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Experts ‘disappointed’ ECHR vote ban for people with cognitive disabilities 

European Court of Human Rights Building in Strasbourg, France
Photo: Dreamstime

The UN Special Rapporteur on the Rights of Persons with Disabilities joined with the UN CRPD in characterising the recent European Court of Human Rights ruling that allows for a voting ban on people “who lacked the required level of mental skills” as a disappointing setback.

They hope that the decision is temporary and that the Grand Chamber of the Court will have an opportunity to re-consider the case. If so, they hope that the Grand Chamber can re-frame the issues around personhood, new understandings of decision-making, the paradigm shift in the UN Convention on the Rights of Persons with Disabilities and the centrality of the right to vote to the legitimacy of the democratic process.

“There now seems to be considerable unevenness with which many sides of the Council of Europe deal with inclusion and the rights of people with disabilities,” said Gerard Quinn, the Special Rapporteur on the rights of persons with disabilities, and the Committee on the Rights of Persons with Disabilities. “At around the same time as the Court’s judgment, the Council’s European Committee on Social Rights issued a major decision which significantly advances the cause of inclusive education for children with disabilities across Europe.”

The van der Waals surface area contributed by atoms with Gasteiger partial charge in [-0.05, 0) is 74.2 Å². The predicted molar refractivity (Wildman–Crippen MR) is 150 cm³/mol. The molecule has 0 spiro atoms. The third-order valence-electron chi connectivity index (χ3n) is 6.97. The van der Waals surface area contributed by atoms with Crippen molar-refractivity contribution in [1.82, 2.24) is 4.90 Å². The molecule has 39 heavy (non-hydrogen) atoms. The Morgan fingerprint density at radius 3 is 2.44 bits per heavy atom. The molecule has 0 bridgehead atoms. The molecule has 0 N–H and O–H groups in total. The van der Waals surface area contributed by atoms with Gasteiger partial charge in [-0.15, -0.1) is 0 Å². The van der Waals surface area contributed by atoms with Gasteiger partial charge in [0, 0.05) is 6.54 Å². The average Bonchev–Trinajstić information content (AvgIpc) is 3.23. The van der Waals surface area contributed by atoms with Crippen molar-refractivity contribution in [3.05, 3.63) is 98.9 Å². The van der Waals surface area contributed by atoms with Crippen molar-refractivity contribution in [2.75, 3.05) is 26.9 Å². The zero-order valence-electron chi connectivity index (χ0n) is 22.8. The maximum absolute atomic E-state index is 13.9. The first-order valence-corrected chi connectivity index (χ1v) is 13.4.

The UN experts said the Court had too readily accepted governmental restrictions that only people with the requisite ‘mental skills’ could vote. “Simply put, this does not accord with modern scientific understandings of human decision-making, including during elections,” they said.

Citing the World Bank’s 2015 pioneering report, ‘Mind, Society and Behavior’, the experts said most decision-making, include voting, does not hinge on rational ability. They said that balancing tests are not appropriate when it comes to the right to vote and that confining the right to vote to those with the requisite mental skills’ is no longer a ‘legitimate purpose.’ And they said that the disenfranchisement of a ‘discrete and insular minority’ needlessly places a question mark over the legitimacy of the democratic process. They pointed to the countervailing jurisprudence of the UN Committee on the Rights of Persons with Disabilities, which deserves fuller treatment before the Grand Chamber.

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